This occupation by Northeastern undergraduate students drives up demand for and creates a shortage of housing, causing rents to quickly rise beyond the means of local tenants. The median home price in Roxbury increased 67% from $285,000 in 2006 to $476,250 in 2016 (the cumulative rate of inflation during that time was under 20%). As of 2022, the median price of a home in Roxbury has climbed even higher, reaching nearly $700,000.
This has resulted in mass displacement of long-time residents, who simply cannot afford to continue living in these neighborhoods. In turn, this creates a less resilient community. Through its decision not to build enough housing for its students, Northeastern perpetuates housing injustice and harm on surrounding communities.
Multiple forces are working against frontline communities in Boston, and Northeastern’s unfettered and rapid expansion only worsens the severity of crises like climate change, the COVID-19 pandemic, rampant racism, and economic disenfranchisement. The communities of our city deserve and need better.
Okay, But What Can I Do?
You may be reading this thinking that Northeastern has some real problems. In many areas, this is completely true. The actions of the Northeastern administration are driven primarily by the desire for profit, good rankings, and positive headlines, rather than any commitment to climate (or any other form of) justice.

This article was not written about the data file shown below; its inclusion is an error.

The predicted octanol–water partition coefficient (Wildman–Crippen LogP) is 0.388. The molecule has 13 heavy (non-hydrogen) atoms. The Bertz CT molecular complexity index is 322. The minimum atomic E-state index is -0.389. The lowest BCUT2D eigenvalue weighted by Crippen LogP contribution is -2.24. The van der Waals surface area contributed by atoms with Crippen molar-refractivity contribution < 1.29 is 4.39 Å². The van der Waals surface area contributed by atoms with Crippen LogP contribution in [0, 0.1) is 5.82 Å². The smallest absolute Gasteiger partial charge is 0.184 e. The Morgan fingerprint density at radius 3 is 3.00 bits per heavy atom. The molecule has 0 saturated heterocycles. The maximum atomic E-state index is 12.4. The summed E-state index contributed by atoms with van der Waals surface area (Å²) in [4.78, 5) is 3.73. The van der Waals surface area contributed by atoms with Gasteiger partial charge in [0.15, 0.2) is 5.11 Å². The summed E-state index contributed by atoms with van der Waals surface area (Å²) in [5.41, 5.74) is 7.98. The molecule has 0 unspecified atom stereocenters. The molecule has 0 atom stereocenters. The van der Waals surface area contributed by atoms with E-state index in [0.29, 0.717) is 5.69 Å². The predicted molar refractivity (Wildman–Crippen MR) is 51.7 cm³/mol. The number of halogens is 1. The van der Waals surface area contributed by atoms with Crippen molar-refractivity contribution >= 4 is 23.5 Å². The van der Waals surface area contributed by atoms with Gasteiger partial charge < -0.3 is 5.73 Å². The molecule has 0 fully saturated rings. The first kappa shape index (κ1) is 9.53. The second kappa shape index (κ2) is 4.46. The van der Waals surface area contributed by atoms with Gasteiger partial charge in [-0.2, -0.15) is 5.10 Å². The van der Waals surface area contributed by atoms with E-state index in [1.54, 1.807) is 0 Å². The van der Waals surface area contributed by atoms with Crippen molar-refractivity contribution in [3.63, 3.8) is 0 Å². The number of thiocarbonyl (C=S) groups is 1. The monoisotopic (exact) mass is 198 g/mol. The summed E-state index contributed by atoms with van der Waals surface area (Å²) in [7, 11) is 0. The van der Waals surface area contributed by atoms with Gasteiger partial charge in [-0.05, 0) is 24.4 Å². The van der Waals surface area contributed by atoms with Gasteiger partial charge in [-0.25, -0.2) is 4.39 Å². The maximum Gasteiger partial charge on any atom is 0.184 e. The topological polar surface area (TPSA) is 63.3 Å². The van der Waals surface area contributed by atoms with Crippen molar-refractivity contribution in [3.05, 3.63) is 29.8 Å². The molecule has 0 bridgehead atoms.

But concurrent with environmental negligence from the administration is a widespread network of passionate students who are dedicated to climate action and environmental justice. One example of a student organization working to combat these forces of oppression and inaction is Sunrise Northeastern. Currently we are working on an initiative with other student organizations, professors, and community partners called the Green NEU Deal. The initiative is inspired by the Green New Deal, a “congressional resolution to mobilize every aspect of American society to 100% clean and renewable energy, guarantee living-wage jobs for anyone who needs one, and a just transition for both workers and frontline communities—all in the next 10 years.” The GND was championed by the Sunrise Movement and introduced as a resolution in the Congress by Senator Ed Markey (D-MA) and Representative Alexandria Ocasio-Cortez (D-NY-14th).
The Green NEU Deal is a platform imagining what a true commitment to justice at Northeastern would look like. This includes meaningful sustainability commitments like zero emissions, retrofitting old and energy-inefficient buildings, and minimizing plastic waste. Equally important are elements of labor, economic, and racial justice. Without living wages and the ability to unionize, workers at Northeastern cannot be resilient. Without a plan for Northeastern to slow its expansion and provide adequate housing for its students, our neighboring communities will continue to suffer. It takes an intersectional approach to problems to ensure that we will have a just and livable future.